With all this effort and expense going into creating a laundry room, most of Found's clients want the room to carry on the sleek, minimal lines of the rest of the house. The effect makes the space look like an ancillary kitchen. "There's one house in Chelsea where we've recently carried over the slate work surface from the actual kitchen into the utility room and hidden all the appliances behind doors. It's good to have something that's functional as well as aesthetically pleasing, like a Belfast sink for instance," says Found.

Alex Michaelis, the co-founder of the architects Michaelis Boyd Associates (who were the design brains behind the chic Babington House hotel in Bath) has seen the same trend towards favouring bespoke utility rooms. He adds that the benefit to creating another room by extending the house or excavating into the basement is two-fold. "It is really expensive but if the property price justifies it, you can do it. You really can get everything that would otherwise clutter up the house into that area," says Michaelis. "It just frees up space - a house that had a lot of little rooms in the lower ground floor, suddenly has a great big space with lots of light in it. Combine that with a really nice entrance area and it becomes a nice way for the family and children to go in."

He estimates that 30 per cent of his clients who are undergoing major refurbishments choose to invest in a new laundry room. "I think that when you end up spending a lot of money on those spaces you generally are going to put quite good equipment in there and also include stone, wood or stainless-steel that are sometimes linked to the kitchen design." But is all this luxury in the laundry room simply designers gone out of control? Rita Konig, author of Domestic Bliss, is all for creating laundry rooms - but she's a little doubtful about the emphasis on the room's look and design. "Doing your laundry in your kitchen isn't ideal - who wants to have to talk over a washing machine going through its cycles? So having all your appliances and boiler in one room is a great idea," says Konig, "but I don't see the point of concealed appliances in a laundry room. Unless you're doing the wash, no one is likely to see them."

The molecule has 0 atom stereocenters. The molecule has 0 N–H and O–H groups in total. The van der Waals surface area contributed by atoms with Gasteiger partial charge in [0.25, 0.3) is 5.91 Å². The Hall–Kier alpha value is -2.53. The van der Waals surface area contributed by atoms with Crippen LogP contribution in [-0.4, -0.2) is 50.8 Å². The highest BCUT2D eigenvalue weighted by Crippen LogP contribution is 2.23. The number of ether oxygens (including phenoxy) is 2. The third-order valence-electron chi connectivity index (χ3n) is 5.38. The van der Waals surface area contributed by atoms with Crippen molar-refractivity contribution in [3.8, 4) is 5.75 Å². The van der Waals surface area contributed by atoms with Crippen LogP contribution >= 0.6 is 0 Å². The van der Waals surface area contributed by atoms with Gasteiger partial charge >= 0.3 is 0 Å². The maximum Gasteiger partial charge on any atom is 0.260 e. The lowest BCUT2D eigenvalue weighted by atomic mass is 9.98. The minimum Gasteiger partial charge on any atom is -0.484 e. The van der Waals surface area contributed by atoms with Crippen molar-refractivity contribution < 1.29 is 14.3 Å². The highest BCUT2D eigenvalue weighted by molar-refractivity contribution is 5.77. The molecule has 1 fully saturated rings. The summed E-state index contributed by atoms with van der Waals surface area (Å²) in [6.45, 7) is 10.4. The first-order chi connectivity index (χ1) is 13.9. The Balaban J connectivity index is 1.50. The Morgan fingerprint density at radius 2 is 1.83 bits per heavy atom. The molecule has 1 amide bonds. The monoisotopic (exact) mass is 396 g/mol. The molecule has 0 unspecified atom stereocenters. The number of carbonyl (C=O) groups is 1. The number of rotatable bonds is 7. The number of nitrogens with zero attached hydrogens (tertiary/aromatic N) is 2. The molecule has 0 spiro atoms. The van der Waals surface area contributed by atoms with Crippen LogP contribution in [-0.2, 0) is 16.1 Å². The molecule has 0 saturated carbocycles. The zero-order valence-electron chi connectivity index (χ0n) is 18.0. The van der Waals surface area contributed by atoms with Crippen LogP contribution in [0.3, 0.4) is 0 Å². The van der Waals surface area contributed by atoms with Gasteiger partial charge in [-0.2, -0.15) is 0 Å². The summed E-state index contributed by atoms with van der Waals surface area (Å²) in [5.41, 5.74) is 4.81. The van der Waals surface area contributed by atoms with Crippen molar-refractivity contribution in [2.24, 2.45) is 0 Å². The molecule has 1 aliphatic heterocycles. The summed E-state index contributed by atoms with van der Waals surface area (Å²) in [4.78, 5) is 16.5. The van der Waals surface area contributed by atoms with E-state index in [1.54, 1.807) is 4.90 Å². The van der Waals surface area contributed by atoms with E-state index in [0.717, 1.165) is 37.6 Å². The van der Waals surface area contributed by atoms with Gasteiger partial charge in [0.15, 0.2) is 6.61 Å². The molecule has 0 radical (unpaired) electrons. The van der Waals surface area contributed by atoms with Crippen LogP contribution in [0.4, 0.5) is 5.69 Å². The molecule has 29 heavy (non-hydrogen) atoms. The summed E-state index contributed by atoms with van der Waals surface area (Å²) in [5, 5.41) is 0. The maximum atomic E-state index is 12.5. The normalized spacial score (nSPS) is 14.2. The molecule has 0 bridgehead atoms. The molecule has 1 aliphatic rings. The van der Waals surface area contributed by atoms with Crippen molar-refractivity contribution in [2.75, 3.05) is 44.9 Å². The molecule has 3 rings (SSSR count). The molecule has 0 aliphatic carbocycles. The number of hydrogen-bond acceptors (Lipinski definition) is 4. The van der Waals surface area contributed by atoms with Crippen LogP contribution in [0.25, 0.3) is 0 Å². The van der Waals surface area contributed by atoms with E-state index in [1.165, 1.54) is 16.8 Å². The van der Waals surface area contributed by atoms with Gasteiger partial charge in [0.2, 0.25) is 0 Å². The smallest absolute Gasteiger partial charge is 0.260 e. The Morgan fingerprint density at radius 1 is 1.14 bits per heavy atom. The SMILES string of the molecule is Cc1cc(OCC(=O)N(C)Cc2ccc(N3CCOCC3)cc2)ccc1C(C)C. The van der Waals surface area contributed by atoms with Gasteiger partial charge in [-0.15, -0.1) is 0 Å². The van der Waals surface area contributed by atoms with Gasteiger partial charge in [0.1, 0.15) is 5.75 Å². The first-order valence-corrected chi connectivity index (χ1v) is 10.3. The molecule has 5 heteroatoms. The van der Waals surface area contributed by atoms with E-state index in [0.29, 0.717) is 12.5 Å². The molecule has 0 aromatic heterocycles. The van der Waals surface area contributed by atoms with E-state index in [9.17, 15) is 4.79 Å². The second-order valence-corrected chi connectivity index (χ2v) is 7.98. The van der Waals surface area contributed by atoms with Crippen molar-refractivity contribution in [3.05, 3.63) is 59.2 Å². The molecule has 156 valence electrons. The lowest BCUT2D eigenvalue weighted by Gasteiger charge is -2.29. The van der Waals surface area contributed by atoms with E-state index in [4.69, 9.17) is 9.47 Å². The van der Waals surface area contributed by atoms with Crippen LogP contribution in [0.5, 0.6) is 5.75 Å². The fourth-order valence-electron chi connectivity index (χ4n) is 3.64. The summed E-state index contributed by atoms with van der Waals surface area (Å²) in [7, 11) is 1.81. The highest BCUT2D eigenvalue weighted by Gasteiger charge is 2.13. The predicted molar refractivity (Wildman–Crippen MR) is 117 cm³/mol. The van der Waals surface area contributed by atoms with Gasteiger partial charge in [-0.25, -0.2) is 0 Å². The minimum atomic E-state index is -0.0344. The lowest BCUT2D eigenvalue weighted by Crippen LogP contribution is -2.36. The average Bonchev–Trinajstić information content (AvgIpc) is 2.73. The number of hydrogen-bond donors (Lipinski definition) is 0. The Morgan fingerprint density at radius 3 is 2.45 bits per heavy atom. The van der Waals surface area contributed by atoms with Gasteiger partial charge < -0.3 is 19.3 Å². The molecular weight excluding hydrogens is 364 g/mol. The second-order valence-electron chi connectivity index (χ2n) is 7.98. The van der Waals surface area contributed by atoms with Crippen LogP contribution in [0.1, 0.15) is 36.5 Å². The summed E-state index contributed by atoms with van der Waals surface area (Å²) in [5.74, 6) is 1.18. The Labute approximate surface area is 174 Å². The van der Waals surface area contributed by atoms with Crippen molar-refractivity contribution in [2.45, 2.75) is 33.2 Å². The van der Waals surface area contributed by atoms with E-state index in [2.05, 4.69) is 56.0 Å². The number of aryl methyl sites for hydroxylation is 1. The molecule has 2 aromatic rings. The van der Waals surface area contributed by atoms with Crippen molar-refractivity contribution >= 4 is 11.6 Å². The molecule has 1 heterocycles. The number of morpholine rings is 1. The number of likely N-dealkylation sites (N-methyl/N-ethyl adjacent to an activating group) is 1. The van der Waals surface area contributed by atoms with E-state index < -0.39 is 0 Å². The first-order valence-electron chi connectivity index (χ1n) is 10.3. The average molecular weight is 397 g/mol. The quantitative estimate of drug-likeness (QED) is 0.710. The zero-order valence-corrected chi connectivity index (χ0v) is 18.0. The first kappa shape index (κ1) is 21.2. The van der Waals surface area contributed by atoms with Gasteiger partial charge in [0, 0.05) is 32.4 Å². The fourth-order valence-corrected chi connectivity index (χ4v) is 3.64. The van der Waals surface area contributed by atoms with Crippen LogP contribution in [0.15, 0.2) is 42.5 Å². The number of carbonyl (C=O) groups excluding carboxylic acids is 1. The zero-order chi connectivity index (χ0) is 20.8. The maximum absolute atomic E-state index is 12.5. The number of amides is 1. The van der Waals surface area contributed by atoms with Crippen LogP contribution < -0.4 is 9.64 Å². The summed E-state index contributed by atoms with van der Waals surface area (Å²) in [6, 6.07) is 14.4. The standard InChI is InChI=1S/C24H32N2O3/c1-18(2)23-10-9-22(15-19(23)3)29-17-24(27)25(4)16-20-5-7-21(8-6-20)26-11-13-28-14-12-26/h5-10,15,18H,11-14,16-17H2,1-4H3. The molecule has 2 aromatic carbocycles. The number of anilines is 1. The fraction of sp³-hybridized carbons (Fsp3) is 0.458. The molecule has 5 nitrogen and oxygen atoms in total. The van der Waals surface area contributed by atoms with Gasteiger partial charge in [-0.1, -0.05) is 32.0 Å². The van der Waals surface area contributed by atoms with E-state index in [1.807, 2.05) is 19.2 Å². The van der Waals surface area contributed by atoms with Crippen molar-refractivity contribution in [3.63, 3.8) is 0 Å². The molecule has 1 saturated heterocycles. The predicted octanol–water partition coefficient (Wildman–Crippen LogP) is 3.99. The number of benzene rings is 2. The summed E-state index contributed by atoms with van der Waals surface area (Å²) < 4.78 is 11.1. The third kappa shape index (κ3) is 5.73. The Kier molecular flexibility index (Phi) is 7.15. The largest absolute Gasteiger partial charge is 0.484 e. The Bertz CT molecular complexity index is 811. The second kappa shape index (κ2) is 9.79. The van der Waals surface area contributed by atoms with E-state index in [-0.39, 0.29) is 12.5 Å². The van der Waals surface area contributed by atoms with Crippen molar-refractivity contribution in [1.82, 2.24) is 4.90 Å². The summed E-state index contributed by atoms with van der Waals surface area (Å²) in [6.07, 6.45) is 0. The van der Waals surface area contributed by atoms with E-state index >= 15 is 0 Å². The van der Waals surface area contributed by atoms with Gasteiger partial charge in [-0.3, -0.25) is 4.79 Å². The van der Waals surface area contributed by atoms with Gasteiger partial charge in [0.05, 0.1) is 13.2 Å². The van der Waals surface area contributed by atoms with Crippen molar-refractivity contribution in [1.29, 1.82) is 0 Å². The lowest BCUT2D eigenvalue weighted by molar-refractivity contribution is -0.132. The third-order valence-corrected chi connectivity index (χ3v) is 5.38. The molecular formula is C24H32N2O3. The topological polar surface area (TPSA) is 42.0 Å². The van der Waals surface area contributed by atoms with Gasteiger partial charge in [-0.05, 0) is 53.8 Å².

Michaelis admits that many clients often stop short of concealing their appliance behind cupboards, but according to Richard Found, it all depends on whether people will even catch a glimpse of the laundry room and its bulky machines. "Most of the appliances aren't that attractive," he says, adding that for a laundry room, just as a stock room in retail, the design has to look sharp even if it's going to be visible momentarily. "But a lot of people, especially if they've just had a house designed, also like to take guests round to every room, even the laundry room - it's a space that everyone has become kind of proud of in a way."

Michaelis Boyd and Featherstone Associates will both be showcasing their concept bathrooms at the House & Garden Fair, 24-27 June, at Olympia ( www.houseandgardenfair.co.uk)